Norfolk Southern CEO ‘Proud’ of Progress in East Palestine

EAST PALESTINE, Ohio – The work may have been completed over the weekend, removing 170,000 tons of contaminated dirt created by the derailment of a Norfolk Southern train Feb. 3, but Norfolk Southern CEO Alan Shaw says he’s far from finished helping the residents of East Palestine.

On Tuesday, Shaw told The Business Journal that an economic development summit will be held Nov. 30 as part of a continuing effort to help the village recover. Although no site has been chosen, the summit will include Shaw, JobsOhio and state elected officials.

It goes along with the $500,000 Norfolk Southern gave the city to hire an economic development consultant, who has begun meeting with business owners and the community to look for ways to bring long-term economic growth to East Palestine.

Shaw says when he took the position of CEO at Norfolk Southern, less than a year before the derailment, he began looking at ways to improve the railroad long-term instead of focusing on the short-term. He seems to have brought that same philosophy with him in addressing the needs of East Palestine.

Shaw said while he regrets that the derailment occurred, he is proud of the work Norfolk Southern has completed in just nine months, under the oversight of the EPA and with thousands of tests indicating that the air, soil and water are safe.

“You know, what I was telling the [East Palestine] students today – sometimes bad things happen, and it’s really about how you respond to those obstacles,” Shaw said. “I’m very proud of our progress to date, and I’m proud of how the community has been receptive to what we’ve done.”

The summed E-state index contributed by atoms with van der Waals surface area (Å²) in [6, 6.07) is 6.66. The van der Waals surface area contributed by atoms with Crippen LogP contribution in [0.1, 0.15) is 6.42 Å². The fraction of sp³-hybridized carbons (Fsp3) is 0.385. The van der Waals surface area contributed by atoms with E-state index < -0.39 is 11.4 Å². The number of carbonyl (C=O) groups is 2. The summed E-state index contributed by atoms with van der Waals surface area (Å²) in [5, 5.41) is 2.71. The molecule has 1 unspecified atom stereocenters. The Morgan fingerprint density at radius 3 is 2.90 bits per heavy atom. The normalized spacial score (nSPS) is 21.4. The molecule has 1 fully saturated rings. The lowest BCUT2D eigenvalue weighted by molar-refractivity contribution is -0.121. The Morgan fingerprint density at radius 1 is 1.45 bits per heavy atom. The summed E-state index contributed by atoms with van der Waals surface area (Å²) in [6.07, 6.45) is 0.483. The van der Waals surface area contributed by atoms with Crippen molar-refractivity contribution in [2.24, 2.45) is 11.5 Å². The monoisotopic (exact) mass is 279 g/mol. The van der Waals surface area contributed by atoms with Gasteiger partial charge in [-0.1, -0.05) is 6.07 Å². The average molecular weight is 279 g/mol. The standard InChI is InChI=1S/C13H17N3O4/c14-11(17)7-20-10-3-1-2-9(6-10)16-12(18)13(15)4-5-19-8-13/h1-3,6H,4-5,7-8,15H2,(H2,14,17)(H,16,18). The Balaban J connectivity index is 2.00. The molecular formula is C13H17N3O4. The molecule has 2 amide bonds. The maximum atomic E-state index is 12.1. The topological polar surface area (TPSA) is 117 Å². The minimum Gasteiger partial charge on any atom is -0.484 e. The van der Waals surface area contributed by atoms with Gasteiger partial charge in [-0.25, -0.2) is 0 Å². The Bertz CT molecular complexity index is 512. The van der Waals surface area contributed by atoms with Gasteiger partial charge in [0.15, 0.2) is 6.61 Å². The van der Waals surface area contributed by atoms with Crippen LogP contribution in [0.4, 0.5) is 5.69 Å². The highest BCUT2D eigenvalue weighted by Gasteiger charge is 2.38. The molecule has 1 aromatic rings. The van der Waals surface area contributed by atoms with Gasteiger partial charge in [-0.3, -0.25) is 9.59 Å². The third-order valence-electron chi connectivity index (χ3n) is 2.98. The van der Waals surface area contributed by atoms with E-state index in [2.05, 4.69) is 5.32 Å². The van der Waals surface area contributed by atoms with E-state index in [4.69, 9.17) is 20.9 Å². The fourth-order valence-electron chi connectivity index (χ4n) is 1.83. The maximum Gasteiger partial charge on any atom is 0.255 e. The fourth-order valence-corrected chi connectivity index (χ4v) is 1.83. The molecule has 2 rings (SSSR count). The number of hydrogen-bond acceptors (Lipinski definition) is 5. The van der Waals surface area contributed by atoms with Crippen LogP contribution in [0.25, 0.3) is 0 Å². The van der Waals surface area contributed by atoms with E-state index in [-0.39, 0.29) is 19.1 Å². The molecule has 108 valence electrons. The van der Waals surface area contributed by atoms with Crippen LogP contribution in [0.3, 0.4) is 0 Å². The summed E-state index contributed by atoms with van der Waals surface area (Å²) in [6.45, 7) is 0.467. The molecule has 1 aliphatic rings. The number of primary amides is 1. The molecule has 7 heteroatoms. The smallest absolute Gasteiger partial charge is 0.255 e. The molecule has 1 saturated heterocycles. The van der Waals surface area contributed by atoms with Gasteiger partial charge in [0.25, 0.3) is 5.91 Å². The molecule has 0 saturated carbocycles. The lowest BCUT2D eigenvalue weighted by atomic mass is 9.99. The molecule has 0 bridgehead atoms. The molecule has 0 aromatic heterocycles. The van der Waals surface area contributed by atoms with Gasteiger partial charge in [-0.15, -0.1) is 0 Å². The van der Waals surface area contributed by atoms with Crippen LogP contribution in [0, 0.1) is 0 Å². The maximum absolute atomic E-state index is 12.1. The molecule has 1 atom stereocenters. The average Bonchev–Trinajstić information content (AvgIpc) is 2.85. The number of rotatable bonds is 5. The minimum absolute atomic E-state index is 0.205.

Norfolk Southern may have completed the removal of contaminated soil, but Shaw indicated the railroad is not leaving. It has purchased property in downtown, the former Brittain Chevrolet salesroom at 248 N. Market St., which will become a more permanent office for the railroad and those who continue working on the recovery process.

Since the early days following the derailment, Norfolk Southern has had a daily presence at the Centenary Methodist Church, where it has set up meeting rooms, offices and a home base throughout the building. They have used the church to game-plan the next steps in the cleanup at the derailment site and meet with the EPA and community leaders to discuss what making things right for East Palestine really means to the railroad.

Shaw has returned several times a month and believes the best thing he can do is listen to the residents of East Palestine and then use Norfolk Southern’s resources to make improvements.

And while Shaw admits there is some understandable anger from residents, particularly in the immediate aftermath of the derailment, he believes the railroad is doing a good job of working with the community members.

“There are generally about 300 NS employees or contractors who are here every day,” Shaw said. “They don’t live here. They go home, and when they go home, they want to come back.”

Shaw said that tells him employees are having a positive impact here in East Palestine and the community is having a positive impact on the Norfolk Southern team.

“That’s not an easy thing to do,” Shaw said of the relationship with the community. “It was a Norfolk Southern train that derailed here and upended the town. But what I think, what we’re seeing, is that the community sees that we’re keeping each and every one of our promises – that we’re going above and beyond.”

Copyright 2024 The Business Journal, Youngstown, Ohio.